He first approached Sam Goldwyn, a personal friend, to do the picture, but demanded creative control, and when his choice to play himself, Fred Astaire, turned down the role, Cohan backed out of the project. Jack Warner, however, had once 'done a turn' in vaudeville, and one of the lot's biggest stars, James Cagney, was looking for a patriotic role to offset the recent bad publicity he'd received (the liberal star had been accused of being a Communist, which he was cleared of). Warner was more than happy to take on the biography, and after viewing earlier Cagney musicals, Cohan agreed with the selection of leading man (Cagney had actually auditioned, once, for a Cohan play...and was rejected!)

Cohan's colorful life had to be toned down, somewhat, for the screen (he had been married twice, and 'wholesome family films' did NOT portray divorce), so an amalgamation of both wives was created by screenwriter Robert Buckner, and named Mary (to capitalize on one of Cohan's most popular tunes). While the showman fretted that current wife Agnes might be offended, the second Mrs. Cohan was actually pleased (her middle name was Mary, she had started in the chorus line, and so she assumed the character Joan Leslie played WAS her!)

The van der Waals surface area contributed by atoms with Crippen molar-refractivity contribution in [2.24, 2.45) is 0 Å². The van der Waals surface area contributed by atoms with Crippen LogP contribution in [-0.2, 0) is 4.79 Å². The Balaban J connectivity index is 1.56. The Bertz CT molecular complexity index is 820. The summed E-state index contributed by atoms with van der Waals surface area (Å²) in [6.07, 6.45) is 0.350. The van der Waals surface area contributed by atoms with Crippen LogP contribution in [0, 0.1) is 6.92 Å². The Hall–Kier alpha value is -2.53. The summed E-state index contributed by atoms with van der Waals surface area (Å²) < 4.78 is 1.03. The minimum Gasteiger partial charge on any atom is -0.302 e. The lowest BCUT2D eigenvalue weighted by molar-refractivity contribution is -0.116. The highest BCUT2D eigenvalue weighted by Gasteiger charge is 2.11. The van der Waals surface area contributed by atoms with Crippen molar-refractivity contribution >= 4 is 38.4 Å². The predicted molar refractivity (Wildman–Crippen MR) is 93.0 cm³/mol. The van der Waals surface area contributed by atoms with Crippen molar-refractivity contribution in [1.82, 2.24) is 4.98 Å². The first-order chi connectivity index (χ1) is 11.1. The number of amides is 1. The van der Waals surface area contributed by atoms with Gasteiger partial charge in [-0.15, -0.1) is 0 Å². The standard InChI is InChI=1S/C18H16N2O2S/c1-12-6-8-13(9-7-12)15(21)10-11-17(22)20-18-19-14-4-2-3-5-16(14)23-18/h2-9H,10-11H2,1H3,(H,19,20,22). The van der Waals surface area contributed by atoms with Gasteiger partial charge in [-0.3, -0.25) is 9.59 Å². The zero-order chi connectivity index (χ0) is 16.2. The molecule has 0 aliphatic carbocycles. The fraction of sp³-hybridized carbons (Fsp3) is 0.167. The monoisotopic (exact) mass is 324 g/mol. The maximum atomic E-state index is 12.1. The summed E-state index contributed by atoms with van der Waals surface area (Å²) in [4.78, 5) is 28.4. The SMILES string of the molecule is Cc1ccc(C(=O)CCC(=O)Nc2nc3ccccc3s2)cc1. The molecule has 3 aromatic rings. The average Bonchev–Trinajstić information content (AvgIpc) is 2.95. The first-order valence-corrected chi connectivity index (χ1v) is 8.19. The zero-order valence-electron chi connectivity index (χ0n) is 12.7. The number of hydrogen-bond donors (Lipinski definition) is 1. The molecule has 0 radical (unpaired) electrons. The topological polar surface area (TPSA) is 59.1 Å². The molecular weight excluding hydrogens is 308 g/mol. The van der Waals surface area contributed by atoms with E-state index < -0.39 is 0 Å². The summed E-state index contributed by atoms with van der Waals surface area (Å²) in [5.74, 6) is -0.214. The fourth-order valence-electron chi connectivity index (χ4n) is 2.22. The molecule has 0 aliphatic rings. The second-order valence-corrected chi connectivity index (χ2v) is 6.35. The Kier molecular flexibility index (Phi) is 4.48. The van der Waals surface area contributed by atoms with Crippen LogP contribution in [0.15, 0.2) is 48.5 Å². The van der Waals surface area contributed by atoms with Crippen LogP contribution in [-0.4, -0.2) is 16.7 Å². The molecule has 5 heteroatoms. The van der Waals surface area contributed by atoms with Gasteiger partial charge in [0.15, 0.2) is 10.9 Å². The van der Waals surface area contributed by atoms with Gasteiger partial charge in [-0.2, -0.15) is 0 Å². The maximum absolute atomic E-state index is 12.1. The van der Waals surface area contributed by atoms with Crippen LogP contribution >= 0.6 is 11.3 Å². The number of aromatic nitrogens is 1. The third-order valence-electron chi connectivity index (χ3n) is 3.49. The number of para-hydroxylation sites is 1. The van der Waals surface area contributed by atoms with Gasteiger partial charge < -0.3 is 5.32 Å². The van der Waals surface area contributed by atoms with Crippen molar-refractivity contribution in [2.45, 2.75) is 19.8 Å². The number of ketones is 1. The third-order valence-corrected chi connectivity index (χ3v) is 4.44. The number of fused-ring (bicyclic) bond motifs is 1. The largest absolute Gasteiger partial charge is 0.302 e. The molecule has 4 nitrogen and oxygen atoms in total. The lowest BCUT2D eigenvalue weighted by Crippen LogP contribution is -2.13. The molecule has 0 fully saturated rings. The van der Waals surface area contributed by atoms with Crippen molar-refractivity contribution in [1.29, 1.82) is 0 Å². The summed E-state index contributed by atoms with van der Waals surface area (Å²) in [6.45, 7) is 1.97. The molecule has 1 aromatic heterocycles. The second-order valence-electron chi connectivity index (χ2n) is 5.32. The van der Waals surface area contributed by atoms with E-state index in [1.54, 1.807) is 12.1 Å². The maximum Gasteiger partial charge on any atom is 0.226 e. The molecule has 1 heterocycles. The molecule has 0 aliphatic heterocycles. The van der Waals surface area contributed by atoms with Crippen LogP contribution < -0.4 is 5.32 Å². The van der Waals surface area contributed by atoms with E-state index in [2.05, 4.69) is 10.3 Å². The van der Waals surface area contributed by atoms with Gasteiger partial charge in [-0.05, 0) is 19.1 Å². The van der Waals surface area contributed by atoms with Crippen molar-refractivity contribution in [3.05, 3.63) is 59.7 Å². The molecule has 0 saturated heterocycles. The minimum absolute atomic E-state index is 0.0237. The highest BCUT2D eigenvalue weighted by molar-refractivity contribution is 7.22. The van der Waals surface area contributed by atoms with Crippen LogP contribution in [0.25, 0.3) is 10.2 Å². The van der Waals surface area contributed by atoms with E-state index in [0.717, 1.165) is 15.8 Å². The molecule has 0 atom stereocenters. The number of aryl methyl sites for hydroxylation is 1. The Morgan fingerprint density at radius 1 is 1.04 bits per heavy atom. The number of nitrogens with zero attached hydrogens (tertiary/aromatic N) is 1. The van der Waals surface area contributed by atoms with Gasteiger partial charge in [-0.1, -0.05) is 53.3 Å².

Finally (after the Epstein brothers were called in to add their legendary comic touches to the screenplay), filming began...on December 8, 1941. Cast and crew listened to President Roosevelt's radio address about Pearl Harbor, Cagney led everyone in a prayer, and an unspoken goal was set, to make YANKEE DOODLE DANDY the most patriotic, inspiring film possible. Director Michael Curtiz, one of the WB's finest directors, channeled the fervor, and Cagney jumped into the role of Cohan, heart and soul.

YANKEE DOODLE DANDY exceeded everyone's expectations. For a nation still reeling from Pearl Harbor and the Japanese advances in the Pacific, as well as Hitler's stranglehold of Europe, flag-waving was just the right medicine! The film was a huge hit, and was gratifying to Cohan (it is said that the day he died, November 5, 1942, he took a last stroll on Broadway, then joined the long line waiting to see his film biography, and watched James Cagney's unforgettable performance).

While it is true that the film is a bit dated, it is still a grand entertainment, and is on the AFI's list of the '100 Greatest Films of the Twentieth Century'.

George M. Cohan HAS achieved his immortality!